So, we hear a lot from industry and our MP that there are SO many ‘checks and balances’ in the legislation that there is nothing at all to worry about. Is this true? Can we rely on those checks and balances? Lets unpack that. Checks and Balances.
As a layperson, I would assume that it would be a bit like being ‘vetted’. That anyone wanting to mine would have their history looked at, be thoroughly checked to see how they operate as a company, how they have performed internationally (i.e. benefits brought, or breaches made), if they could pay for any accidents – don’t forget, there is a low likelihood of disaster in mining, but if one does happen, they are generally pretty darn bad! I would also assume that the ‘balances’ would be somthing like considering potential benefits (apparently there are economic benefits from mining, although we’d aregue those are really just for the company) against costs like species, habitat or aesthetic loss – a country like Aotearoa New Zealand that trades so much on it’s beauty surely needs to consider even the cosmetic costs of mining?!
So, what are these ‘checks and balances’? Mining in Aotearoa New Zealand is governed primarily by two Acts; the Crown Minerals Act 1993 and the Resource Management Act 1991. There are others that come into play – the Conservation Act, the Wildlife Act etc, but basically, the CMA and the RMA are the main ones.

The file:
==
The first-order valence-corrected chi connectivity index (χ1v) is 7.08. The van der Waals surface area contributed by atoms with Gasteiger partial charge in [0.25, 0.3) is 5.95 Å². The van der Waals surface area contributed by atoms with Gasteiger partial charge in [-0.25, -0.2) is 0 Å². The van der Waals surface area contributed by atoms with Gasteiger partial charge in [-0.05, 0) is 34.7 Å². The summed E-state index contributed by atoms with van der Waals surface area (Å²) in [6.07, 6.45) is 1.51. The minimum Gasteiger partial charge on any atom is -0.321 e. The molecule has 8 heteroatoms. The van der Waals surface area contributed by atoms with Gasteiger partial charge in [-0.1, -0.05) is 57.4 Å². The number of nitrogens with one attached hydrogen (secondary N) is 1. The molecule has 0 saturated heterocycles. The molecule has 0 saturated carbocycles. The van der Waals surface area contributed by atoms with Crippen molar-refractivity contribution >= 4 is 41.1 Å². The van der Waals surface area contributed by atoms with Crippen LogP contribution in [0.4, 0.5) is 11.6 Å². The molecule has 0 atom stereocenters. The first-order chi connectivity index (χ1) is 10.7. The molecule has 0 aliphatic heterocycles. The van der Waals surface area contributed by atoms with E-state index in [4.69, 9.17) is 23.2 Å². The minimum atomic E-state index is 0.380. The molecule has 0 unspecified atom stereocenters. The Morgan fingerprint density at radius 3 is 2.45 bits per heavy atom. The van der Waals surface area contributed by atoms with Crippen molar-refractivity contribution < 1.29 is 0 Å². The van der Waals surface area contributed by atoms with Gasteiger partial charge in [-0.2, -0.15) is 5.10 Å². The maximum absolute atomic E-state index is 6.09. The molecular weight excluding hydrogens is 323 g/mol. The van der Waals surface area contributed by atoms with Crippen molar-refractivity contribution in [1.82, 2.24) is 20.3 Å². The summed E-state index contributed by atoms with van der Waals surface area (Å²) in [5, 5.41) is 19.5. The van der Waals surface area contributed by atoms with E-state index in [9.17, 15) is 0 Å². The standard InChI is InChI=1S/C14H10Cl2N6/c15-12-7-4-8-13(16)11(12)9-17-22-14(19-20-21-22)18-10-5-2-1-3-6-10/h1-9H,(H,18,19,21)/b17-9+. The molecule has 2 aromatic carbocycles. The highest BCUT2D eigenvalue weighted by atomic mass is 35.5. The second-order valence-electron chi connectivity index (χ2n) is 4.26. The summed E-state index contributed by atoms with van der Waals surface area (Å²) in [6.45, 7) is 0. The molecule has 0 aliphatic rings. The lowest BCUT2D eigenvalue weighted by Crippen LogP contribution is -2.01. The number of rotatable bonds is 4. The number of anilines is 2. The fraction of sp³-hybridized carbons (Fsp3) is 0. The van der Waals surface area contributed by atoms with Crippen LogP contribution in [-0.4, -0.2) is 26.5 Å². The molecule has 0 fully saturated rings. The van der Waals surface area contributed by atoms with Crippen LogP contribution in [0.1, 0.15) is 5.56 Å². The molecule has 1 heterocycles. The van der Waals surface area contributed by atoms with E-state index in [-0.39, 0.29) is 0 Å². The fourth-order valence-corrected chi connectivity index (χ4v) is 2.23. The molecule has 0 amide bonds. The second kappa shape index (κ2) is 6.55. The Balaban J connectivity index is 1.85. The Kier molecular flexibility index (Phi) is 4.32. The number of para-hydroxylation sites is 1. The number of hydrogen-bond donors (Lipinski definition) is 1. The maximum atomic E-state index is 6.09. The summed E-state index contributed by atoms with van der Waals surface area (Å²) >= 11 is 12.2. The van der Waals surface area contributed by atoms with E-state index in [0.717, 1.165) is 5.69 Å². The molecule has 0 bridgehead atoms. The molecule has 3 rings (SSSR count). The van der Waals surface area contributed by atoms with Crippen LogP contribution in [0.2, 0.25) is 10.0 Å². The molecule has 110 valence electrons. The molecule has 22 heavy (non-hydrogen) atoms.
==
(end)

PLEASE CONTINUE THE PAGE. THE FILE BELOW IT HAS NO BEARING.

The Crown Minerals Act, as it stands at the moment, has, as it’s purpose ‘an Act to promote prospecting for, exploration for and mining of Crown owned minerals for the benefit of New Zealand’. This is unique in our legislation – no other Act of Parliament has a purpose to promote a single industry. What that means is that when making decisions about mining activities, both Central and Local Government must ‘give effect’ to that purpose; they must do what they can to promote mineral activity. Balanced?
In this same Act, there are a range of provisions that could affect a decision to grant (or not) a permit – for example a clause asking the Minister to consider the applicants financial and technical ability, or their record of compliance both in New Zealand and internationally – when considering an application. So – the very first ‘check and balance’, the granting of a permit under the Crown Minerals Act – hows that working?
Oceana Gold has been granted multiple exploration permits across the Hauraki Coromandel; the same company that has tried to sue the El Salvadorian Govt when it declined the company on the grounds of protecting their drinking water resources. The same company that has been accused of human rights violations in the Philippines. Another example – a company actively drilling our conservation estate is New Talisman Mining, a company with a very sketchy and unstable financial position, who clearly do not have the wherewithal to stump up the cash if the unthinkable happened. They wouldn’t be able to pay out to remedy environmental impacts or any other ‘unforseen’ impact.
The other principal Act that we are asked to rely upon to ensure those checks and balances that will ensure that our environment and communities aren’t compromised, the Resource Management Act? Well, there are a range of mechanisms in there that might do that – but do they work? Well, if you ask any of the people who stood in hearing after hearing and asked the Courts not to allow mining underneath their homes they would say no!